Pay Powder: How much would you pay to ski fresh powder? Does it even have a price? Squaw valley seems to think so. Squaw is built on private rather than forestry service land with limited access to the backcountry. That is set to change as it re-jigs lift pass prices in light of the credit crunch. [...] The resort has always strictly controlled access to the out-bounds terrain including the National Geographic bowl, at least if you are a Squaw paying customer. For that you will need to purchase the eye-wateringly expensive platinum pass at $1699. This enrolls you in the “out of bounds program”. (Via PisteHors)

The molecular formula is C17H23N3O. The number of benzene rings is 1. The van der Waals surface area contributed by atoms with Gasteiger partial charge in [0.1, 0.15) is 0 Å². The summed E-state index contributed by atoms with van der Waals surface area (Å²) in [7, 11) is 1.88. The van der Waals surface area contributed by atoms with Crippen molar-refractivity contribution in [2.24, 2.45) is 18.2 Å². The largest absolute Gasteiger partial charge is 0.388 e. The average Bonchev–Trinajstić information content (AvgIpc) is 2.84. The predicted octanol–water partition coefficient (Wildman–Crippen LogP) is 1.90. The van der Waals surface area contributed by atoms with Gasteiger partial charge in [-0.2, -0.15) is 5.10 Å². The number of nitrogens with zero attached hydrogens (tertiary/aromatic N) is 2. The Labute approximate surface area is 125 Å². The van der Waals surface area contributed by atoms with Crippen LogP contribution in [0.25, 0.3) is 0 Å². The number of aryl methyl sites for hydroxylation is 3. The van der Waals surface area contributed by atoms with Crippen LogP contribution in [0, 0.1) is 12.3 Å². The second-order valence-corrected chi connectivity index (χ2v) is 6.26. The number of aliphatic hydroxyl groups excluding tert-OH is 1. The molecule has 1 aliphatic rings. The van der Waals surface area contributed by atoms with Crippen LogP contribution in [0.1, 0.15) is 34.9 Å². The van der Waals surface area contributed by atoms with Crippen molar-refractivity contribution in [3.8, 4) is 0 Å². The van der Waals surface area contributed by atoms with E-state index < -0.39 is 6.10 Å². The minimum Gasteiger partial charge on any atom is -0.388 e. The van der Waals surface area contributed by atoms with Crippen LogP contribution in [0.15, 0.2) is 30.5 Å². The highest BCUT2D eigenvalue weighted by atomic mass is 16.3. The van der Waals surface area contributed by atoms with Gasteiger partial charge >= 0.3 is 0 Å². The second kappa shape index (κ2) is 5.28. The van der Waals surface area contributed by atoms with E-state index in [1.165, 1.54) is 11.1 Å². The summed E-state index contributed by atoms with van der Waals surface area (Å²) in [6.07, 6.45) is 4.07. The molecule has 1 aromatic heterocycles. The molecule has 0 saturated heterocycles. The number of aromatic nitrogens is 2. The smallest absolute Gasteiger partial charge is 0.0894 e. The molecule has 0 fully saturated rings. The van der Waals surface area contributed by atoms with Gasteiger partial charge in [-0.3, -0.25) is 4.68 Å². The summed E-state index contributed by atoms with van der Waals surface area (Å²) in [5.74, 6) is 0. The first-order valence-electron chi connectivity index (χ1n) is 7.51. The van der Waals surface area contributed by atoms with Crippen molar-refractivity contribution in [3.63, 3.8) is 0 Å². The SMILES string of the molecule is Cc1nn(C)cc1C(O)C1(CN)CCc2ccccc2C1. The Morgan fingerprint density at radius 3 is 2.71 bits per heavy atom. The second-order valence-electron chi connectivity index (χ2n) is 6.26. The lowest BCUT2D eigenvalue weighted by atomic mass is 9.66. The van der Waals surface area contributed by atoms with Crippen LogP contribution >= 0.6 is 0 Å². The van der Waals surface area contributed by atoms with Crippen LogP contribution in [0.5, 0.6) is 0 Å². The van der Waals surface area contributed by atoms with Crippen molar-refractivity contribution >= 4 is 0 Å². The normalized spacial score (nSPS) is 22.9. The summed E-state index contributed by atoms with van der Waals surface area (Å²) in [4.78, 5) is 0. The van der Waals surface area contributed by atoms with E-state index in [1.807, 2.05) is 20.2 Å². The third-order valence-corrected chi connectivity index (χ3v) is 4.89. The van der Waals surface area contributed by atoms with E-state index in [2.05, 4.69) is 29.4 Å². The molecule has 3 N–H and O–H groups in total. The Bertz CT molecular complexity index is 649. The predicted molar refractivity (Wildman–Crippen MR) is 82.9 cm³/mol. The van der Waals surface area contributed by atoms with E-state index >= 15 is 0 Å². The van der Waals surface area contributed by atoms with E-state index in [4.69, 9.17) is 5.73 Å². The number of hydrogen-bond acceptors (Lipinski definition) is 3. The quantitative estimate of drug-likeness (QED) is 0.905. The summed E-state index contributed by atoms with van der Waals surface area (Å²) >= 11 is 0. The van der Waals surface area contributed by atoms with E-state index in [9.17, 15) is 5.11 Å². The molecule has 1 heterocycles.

The sky is not falling. Squaw's program is intended for well-off pass holders for whom the extra cost of a platinum pass compares well with the cost of a day of heliskiing. Nothing obliges Squaw to offer convenient lift access to the backcountry for free. Since Squaw has always forbidden backcountry access from its lifts, nothing has materially changed for the worse with this new offer. Except maybe for the green-with-envy feelings it creates on those confined to inbounds tracked out turns while the high-living are taken on fresh tracks just over the boundary rope. If you can't stand the wave of envy, there's nice Sugar Bowl just a few miles NW as the crow flies who allow easy backcountry access from their lifts. And there's always skinning for your turns from a multitude of trailheads around the Tahoe basin.
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